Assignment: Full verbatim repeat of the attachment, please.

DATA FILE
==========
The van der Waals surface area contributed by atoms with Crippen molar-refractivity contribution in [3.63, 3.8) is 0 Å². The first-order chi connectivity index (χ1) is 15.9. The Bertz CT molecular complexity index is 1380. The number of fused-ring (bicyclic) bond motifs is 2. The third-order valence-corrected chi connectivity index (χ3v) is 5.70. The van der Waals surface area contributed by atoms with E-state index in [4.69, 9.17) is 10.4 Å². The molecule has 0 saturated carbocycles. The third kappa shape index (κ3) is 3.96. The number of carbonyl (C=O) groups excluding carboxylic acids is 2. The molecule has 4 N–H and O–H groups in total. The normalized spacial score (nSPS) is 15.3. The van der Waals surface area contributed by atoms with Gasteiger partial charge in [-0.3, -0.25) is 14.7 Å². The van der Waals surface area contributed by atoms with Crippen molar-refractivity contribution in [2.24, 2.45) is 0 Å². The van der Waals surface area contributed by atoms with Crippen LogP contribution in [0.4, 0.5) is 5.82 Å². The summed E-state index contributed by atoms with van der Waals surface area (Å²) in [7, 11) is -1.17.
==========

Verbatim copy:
The van der Waals surface area contributed by atoms with Crippen molar-refractivity contribution in [3.63, 3.8) is 0 Å². The first-order chi connectivity index (χ1) is 15.9. The Bertz CT molecular complexity index is 1380. The number of fused-ring (bicyclic) bond motifs is 2. The third-order valence-corrected chi connectivity index (χ3v) is 5.70. The van der Waals surface area contributed by atoms with E-state index in [4.69, 9.17) is 10.4 Å². The molecule has 0 saturated carbocycles. The third kappa shape index (κ3) is 3.96. The number of carbonyl (C=O) groups excluding carboxylic acids is 2. The molecule has 4 N–H and O–H groups in total. The normalized spacial score (nSPS) is 15.3. The van der Waals surface area contributed by atoms with Gasteiger partial charge in [-0.3, -0.25) is 14.7 Å². The van der Waals surface area contributed by atoms with Crippen molar-refractivity contribution in [2.24, 2.45) is 0 Å². The van der Waals surface area contributed by atoms with Crippen LogP contribution in [0.4, 0.5) is 5.82 Å². The summed E-state index contributed by atoms with van der Waals surface area (Å²) in [7, 11) is -1.17.